For starters, Jenny Jen and an artist friends created an animated, roller skating superhero named Skatewoman. According to Goldstein, “Skatewoman is the world’s only rappin’ skate teacher and superhero.” The name also happens to be Goldstein’s online alias, and the animated character bears a striking resemblance to the live Skatewoman.

Skatewoman and her “funky and furry friends,” show up on several of Goldstein’s how-to-skate music videos, such as the recently released Boogie Back Rap. This music video is, according to Goldstein, “perfect for skating rinks with video screens, for the beginner backwards song. ‘Everybody clear the rink, backwards skaters only’…is how the animated music video begins. Skatewoman raps on quads, ice and inlines with her funky and furry friends to show the world how to skate back like a real cool cat!”

Other animated, instructional videos being produced by Skatewoman teach viewers how to: get up, stand, skate, stop (4 Simple Ways), turn, prevent mistakes beginners make; change terrains smooth like a snake, safely escape (fall properly), and maintain skates and more.

Just released this October is Goldstein’s Skatewoman album, with lyrics by Jenny Jen and music by Taki76, which includes over a dozen “funky skate dance” tracks, including the Happy Birthday Skate Song, Happy Holidays Skate Song, Valentine’s Day Skate Song, Skating on Mars with the Stars, new mixes of Boogie Back Rap, Glide Slide Save Ya Hide and much more.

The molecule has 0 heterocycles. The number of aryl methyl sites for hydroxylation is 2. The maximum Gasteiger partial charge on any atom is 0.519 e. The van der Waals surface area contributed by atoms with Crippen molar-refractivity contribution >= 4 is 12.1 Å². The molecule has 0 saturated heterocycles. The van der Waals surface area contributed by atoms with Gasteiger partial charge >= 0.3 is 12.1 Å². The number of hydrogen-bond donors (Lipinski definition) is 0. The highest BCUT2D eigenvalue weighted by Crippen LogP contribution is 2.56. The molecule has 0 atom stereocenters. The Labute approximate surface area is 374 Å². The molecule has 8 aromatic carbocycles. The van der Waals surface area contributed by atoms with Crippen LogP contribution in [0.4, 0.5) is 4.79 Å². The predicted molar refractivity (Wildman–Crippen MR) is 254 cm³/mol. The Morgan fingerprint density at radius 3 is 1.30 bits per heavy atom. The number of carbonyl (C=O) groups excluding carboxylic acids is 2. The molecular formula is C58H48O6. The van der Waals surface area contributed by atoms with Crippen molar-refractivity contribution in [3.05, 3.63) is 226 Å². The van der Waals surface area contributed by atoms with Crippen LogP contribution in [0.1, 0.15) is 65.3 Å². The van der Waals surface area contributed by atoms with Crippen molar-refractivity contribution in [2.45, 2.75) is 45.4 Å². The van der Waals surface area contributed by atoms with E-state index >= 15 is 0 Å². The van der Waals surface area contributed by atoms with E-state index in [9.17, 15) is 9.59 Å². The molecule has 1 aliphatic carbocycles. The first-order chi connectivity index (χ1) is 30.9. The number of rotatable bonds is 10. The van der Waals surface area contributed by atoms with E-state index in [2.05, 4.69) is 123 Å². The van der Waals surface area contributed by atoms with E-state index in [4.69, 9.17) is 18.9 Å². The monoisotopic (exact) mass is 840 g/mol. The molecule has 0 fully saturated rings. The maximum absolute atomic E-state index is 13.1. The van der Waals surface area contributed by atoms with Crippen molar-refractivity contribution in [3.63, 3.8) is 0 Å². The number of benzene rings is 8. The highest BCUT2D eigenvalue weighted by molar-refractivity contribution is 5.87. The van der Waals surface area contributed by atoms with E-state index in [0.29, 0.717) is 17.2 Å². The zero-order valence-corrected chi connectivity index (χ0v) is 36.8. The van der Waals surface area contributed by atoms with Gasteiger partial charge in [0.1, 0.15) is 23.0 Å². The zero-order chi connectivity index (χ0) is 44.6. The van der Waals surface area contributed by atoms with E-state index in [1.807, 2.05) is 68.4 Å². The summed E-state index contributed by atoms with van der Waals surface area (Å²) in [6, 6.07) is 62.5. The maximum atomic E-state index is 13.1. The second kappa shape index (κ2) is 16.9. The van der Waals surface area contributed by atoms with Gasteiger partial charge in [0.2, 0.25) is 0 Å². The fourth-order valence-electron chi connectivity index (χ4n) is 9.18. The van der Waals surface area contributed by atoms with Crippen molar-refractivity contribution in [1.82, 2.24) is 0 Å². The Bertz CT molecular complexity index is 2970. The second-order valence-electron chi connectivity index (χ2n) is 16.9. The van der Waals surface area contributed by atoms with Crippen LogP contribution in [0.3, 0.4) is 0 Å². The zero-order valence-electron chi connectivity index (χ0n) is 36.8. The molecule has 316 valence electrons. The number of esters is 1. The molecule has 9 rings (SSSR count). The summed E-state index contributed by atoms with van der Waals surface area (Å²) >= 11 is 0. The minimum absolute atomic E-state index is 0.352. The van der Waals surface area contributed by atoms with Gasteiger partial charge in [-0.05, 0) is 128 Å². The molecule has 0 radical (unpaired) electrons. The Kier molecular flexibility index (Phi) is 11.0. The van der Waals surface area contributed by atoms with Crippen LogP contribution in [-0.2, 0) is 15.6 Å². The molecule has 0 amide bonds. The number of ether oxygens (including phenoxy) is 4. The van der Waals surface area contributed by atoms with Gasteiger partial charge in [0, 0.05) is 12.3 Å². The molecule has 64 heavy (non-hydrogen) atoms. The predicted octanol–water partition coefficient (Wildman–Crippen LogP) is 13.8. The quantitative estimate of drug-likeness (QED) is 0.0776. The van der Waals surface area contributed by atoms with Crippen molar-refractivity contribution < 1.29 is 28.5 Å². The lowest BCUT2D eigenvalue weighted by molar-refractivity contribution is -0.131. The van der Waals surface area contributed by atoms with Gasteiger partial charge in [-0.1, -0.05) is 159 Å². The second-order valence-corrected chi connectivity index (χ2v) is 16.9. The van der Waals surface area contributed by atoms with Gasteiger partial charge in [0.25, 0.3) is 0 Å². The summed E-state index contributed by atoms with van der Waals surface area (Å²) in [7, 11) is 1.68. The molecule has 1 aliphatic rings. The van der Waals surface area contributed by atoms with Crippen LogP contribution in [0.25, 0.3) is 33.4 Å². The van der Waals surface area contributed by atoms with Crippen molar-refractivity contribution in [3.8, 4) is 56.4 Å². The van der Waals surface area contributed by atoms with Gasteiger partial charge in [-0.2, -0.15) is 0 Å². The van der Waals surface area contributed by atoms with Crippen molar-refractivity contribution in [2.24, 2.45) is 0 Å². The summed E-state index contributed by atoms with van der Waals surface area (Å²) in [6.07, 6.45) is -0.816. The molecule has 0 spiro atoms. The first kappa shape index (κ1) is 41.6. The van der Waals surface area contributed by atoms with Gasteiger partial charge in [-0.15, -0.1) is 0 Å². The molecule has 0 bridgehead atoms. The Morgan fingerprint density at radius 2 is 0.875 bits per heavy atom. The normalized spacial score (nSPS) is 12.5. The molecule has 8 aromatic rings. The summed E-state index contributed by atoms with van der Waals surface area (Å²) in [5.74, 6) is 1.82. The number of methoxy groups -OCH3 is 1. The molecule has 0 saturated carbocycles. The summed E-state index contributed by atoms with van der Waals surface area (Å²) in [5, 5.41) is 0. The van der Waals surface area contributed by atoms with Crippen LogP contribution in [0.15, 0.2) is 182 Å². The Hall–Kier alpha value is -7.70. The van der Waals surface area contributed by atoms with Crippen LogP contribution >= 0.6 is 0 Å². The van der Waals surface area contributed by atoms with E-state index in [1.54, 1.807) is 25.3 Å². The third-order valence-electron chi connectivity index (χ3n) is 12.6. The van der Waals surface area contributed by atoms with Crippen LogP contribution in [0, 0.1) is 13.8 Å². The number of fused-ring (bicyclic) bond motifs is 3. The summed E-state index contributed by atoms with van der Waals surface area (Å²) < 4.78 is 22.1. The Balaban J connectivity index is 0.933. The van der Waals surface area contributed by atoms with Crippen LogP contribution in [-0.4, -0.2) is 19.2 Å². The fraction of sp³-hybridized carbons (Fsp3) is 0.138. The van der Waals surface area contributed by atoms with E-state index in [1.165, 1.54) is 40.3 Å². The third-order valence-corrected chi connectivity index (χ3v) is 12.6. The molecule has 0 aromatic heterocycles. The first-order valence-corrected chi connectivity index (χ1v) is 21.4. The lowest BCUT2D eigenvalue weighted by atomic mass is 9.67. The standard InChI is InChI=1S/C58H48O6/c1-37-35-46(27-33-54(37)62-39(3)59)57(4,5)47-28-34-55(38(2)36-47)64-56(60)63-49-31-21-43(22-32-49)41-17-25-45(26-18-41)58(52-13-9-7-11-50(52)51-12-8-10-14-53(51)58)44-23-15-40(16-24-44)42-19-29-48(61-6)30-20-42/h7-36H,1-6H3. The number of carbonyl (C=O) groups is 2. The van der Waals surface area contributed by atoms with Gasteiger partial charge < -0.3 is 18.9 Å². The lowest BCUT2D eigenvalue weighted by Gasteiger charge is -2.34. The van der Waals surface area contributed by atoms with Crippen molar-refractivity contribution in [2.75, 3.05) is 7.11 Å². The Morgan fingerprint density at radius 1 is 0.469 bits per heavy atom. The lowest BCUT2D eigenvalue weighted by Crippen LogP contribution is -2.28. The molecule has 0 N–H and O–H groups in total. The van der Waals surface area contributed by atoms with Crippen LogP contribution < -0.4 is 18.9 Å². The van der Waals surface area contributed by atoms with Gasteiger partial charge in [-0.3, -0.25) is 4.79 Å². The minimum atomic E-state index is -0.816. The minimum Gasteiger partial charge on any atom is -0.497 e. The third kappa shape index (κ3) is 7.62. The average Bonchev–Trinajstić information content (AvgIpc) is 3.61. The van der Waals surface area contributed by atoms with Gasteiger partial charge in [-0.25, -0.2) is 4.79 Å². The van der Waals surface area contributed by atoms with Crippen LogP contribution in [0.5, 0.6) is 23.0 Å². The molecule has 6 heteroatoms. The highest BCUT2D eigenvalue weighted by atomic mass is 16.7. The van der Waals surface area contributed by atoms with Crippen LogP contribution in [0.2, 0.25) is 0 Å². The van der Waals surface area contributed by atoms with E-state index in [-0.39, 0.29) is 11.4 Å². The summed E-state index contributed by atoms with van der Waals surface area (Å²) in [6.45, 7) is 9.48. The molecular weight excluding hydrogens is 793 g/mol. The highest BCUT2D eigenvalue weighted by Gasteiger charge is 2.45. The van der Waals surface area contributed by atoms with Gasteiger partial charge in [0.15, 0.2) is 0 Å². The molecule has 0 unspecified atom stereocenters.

“The Happy Birthday Skate Song is the first and only birthday skate song and it’s interactive too,” shared Goldstein. “The skaters call out the birthday boy or girl’s name on the count of four.”

In addition to music videos, Goldstein is working (REMOVE- with several teachers) on a series of Skatewoman comic books that will include lesson plans for science, math, physics and English for pre-K through 12th grade.

Goldstein’s Skatewoman Super Series is comprised of animated music videos (on DVD and via downloads), comic books, sing-along songs (CDs), posters, clothing “and other cool stuff,” she said. To view select videos and find out more about Skatewoman offerings, go to

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Physically Fit Skate 101

Philly Fit

Philly Fit

Take a wild guess.  How long have skates been around?  Skate artifacts from Scandinavia date back 6000 years.  Ice skates were made out of animal bone with leather straps.  The handcrafted skates were used on frozen lakes for transportation and recreation.  This favorite pastime of kings and queens is now convenient, affordable, easy and fun for everyone.

While ice sure is nice, modern day skates with wheels give us real freedom.  It is estimated that over a billion people engage in some form of skating globally, with ages ranging from 2-102 years young.  Skating is a universal language

Whatever you’re into, there’s a style for you, your family and friends, too.  You can roll, stroll, race, dance, jump, grind, glide and slide.  Perhaps you’d prefer to pick up a hockey stick or chuck a chick at a rollerderby bout.  If none of those suit you, how about rollersoccer, rollerbasketball, downhill, off-road, weaving around cones or making up your own?

Inline skate wheels are arranged in a single row, while traditional quad skates have side-by-side wheels.  Quads may be considered ‘70s retro style, but their popularity among derby and dance skaters proves they’re here to stay.  However, the inline design is more conducive to handling outside conditions and transitions.